Accurate delineation of the left ventricle (LV) is an important step in evaluation of cardiac function. In this paper, we present an automatic method for segmentation of the LV in cardiac CT angiography (CCTA) scans. Segmentation is performed in two stages. First, a bounding box around the LV is detected using a combination of three convolutional neural networks (CNNs). Subsequently, to obtain the segmentation of the LV, voxel classification is performed within the defined bounding box using a CNN. The study included CCTA scans of sixty patients, fifty scans were used to train the CNNs for the LV localization, five scans were used to train LV segmentation and the remaining five scans were used for testing the method. Automatic segmentation resulted in the average Dice coefficient of 0.85 and mean absolute surface distance of 1.1 mm. The results demonstrate that automatic segmentation of the LV in CCTA scans using voxel classification with convolutional neural networks is feasible.
Apr 20 2017 cs.CV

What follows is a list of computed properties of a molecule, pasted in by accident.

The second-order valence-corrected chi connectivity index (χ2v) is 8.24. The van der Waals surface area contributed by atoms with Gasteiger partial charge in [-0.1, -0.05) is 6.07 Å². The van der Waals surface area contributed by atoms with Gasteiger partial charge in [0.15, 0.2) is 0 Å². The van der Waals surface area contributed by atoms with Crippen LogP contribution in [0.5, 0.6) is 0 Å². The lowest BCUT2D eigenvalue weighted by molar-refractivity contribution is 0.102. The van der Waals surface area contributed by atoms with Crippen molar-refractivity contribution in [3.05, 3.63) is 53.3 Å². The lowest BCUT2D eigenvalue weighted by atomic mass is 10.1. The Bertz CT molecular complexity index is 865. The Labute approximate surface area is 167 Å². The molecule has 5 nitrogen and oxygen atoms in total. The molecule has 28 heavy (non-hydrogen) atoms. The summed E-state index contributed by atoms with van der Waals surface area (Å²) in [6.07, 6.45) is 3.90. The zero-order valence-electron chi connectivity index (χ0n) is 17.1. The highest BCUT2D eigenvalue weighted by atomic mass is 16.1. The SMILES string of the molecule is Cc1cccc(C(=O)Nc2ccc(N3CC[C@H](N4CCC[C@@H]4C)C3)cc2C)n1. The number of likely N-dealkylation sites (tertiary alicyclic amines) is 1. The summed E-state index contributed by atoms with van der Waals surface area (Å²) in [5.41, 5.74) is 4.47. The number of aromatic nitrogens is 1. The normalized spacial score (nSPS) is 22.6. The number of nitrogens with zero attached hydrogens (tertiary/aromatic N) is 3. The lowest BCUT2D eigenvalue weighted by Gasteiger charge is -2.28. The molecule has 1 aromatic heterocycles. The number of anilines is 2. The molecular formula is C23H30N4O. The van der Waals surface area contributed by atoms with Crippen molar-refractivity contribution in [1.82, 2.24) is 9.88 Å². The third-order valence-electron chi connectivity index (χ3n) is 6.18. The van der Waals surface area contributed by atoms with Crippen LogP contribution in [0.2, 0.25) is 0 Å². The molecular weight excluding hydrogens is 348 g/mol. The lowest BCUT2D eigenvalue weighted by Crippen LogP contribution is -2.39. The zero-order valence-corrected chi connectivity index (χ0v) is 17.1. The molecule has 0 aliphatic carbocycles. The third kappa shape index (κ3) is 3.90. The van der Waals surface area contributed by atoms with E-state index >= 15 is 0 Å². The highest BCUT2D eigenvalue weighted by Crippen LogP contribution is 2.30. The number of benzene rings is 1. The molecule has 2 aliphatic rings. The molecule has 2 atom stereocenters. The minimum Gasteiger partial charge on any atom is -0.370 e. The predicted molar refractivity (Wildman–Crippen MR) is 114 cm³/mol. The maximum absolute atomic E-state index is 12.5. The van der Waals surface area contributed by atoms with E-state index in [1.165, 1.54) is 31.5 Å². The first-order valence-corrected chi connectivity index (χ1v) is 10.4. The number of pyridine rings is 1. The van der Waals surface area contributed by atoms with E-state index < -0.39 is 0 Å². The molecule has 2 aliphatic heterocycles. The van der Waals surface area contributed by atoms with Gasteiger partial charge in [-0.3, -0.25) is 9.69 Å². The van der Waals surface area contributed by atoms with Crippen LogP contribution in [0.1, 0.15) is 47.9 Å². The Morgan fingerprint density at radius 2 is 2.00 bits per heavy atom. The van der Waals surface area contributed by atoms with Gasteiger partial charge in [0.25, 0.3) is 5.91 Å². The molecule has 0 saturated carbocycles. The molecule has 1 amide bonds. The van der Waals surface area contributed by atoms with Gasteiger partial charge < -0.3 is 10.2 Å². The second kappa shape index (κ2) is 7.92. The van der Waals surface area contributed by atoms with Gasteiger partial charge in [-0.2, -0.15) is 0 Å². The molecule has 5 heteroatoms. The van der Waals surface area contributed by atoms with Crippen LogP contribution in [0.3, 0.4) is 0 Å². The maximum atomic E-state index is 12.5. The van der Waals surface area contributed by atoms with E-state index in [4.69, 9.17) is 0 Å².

Localization of anatomical structures is a prerequisite for many tasks in medical image analysis. We propose a method for automatic localization of one or more anatomical structures in 3D medical images through detection of their presence in 2D image slices using a convolutional neural network (ConvNet). A single ConvNet is trained to detect presence of the anatomical structure of interest in axial, coronal, and sagittal slices extracted from a 3D image. To allow the ConvNet to analyze slices of different sizes, spatial pyramid pooling is applied. After detection, 3D bounding boxes are created by combining the output of the ConvNet in all slices. In the experiments 200 chest CT, 100 cardiac CT angiography (CTA), and 100 abdomen CT scans were used. The heart, ascending aorta, aortic arch, and descending aorta were localized in chest CT scans, the left cardiac ventricle in cardiac CTA scans, and the liver in abdomen CT scans. Localization was evaluated using the distances between automatically and manually defined reference bounding box centroids and walls. The best results were achieved in localization of structures with clearly defined boundaries (e.g. aortic arch) and the worst when the structure boundary was not clearly visible (e.g. liver). The method was more robust and accurate in localization multiple structures.